On 8 January, HM Treasury published a summary of existing coronavirus economic supports and indicated that the government has spent £280 billion so far.  Against this backdrop, Chancellor of the Exchequer, Rishi Sunak, will be under pressure to find revenue-raising measures to finance the economic packages made available.  The Spring Budget on 5 March presents the earliest possible date for such change to be announced.

If the Conservative Party is to keep the manifesto pledge not to raise Income Tax, National Insurance or VAT, it may well be that Capital Gains Tax (‘CGT’) and Inheritance Tax (‘IHT’) are ripe for reform.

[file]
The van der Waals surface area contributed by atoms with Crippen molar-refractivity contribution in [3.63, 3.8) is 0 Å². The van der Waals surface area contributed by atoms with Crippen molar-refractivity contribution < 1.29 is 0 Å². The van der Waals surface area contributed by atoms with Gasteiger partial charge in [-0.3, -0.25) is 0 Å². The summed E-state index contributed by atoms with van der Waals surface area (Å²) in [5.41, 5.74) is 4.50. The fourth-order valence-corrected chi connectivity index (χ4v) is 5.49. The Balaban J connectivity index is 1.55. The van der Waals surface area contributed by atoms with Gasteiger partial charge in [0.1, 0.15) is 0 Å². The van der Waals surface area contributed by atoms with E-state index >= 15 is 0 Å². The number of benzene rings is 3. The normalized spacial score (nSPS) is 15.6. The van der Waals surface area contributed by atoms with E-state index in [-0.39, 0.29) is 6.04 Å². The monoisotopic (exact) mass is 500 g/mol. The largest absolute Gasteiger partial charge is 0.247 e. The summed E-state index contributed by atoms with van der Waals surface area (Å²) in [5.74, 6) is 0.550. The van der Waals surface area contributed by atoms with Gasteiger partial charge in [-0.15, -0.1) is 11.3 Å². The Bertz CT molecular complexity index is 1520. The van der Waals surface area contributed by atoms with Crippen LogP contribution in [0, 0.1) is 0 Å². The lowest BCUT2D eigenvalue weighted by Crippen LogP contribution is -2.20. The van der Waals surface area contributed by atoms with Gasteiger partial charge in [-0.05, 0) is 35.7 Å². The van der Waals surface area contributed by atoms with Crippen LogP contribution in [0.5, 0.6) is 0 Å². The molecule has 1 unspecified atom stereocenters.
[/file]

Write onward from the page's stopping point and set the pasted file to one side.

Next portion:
Last summer, Rishi Sunak wrote a letter to the Office of Tax Simplification (‘OTS’) instructing that a review of CGT, and aspects of the taxation of chargeable gains in relation to individuals and smaller business, be undertaken.  The remit of the review was wide, as it was to cover “administrative and technical issues, as well as areas where the present rules can distort behaviour”.  The Chancellor, in particular, was “interested in any proposals from the OTS on the regime of allowances, exemptions, reliefs, and the treatment of losses within CGT, and the interactions of how gains are taxed compared to other types of income”.

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